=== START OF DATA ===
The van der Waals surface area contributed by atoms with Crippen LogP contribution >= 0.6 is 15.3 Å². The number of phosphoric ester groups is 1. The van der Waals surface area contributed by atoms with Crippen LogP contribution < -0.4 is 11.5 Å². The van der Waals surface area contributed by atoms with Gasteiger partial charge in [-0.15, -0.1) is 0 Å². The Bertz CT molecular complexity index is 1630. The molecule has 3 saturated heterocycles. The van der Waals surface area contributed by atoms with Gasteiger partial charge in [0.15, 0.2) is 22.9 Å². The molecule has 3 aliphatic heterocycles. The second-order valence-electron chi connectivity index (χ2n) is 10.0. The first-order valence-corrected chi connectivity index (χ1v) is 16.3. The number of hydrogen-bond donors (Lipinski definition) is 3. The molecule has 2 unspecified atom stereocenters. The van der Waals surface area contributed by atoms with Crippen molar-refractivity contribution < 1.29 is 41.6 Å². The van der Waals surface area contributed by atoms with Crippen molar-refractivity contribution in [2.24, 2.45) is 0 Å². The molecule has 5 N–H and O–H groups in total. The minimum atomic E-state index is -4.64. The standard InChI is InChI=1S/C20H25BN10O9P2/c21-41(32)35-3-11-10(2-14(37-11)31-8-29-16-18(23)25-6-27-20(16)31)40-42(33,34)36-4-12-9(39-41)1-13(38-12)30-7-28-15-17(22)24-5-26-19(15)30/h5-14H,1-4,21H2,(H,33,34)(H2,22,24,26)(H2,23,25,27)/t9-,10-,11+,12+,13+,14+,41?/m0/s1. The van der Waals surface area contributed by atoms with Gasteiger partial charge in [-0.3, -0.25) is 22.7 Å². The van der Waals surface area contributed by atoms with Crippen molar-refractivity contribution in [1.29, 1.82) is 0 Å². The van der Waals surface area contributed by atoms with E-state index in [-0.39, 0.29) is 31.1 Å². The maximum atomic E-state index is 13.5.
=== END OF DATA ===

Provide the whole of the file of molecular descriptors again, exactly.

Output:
The van der Waals surface area contributed by atoms with Crippen LogP contribution >= 0.6 is 15.3 Å². The number of phosphoric ester groups is 1. The van der Waals surface area contributed by atoms with Crippen LogP contribution < -0.4 is 11.5 Å². The van der Waals surface area contributed by atoms with Gasteiger partial charge in [-0.15, -0.1) is 0 Å². The Bertz CT molecular complexity index is 1630. The molecule has 3 saturated heterocycles. The van der Waals surface area contributed by atoms with Gasteiger partial charge in [0.15, 0.2) is 22.9 Å². The molecule has 3 aliphatic heterocycles. The second-order valence-electron chi connectivity index (χ2n) is 10.0. The first-order valence-corrected chi connectivity index (χ1v) is 16.3. The number of hydrogen-bond donors (Lipinski definition) is 3. The molecule has 2 unspecified atom stereocenters. The van der Waals surface area contributed by atoms with Crippen molar-refractivity contribution < 1.29 is 41.6 Å². The van der Waals surface area contributed by atoms with Crippen molar-refractivity contribution in [2.24, 2.45) is 0 Å². The molecule has 5 N–H and O–H groups in total. The minimum atomic E-state index is -4.64. The standard InChI is InChI=1S/C20H25BN10O9P2/c21-41(32)35-3-11-10(2-14(37-11)31-8-29-16-18(23)25-6-27-20(16)31)40-42(33,34)36-4-12-9(39-41)1-13(38-12)30-7-28-15-17(22)24-5-26-19(15)30/h5-14H,1-4,21H2,(H,33,34)(H2,22,24,26)(H2,23,25,27)/t9-,10-,11+,12+,13+,14+,41?/m0/s1. The van der Waals surface area contributed by atoms with Gasteiger partial charge in [-0.3, -0.25) is 22.7 Å². The van der Waals surface area contributed by atoms with Crippen molar-refractivity contribution in [1.29, 1.82) is 0 Å². The van der Waals surface area contributed by atoms with E-state index in [-0.39, 0.29) is 31.1 Å². The maximum atomic E-state index is 13.5.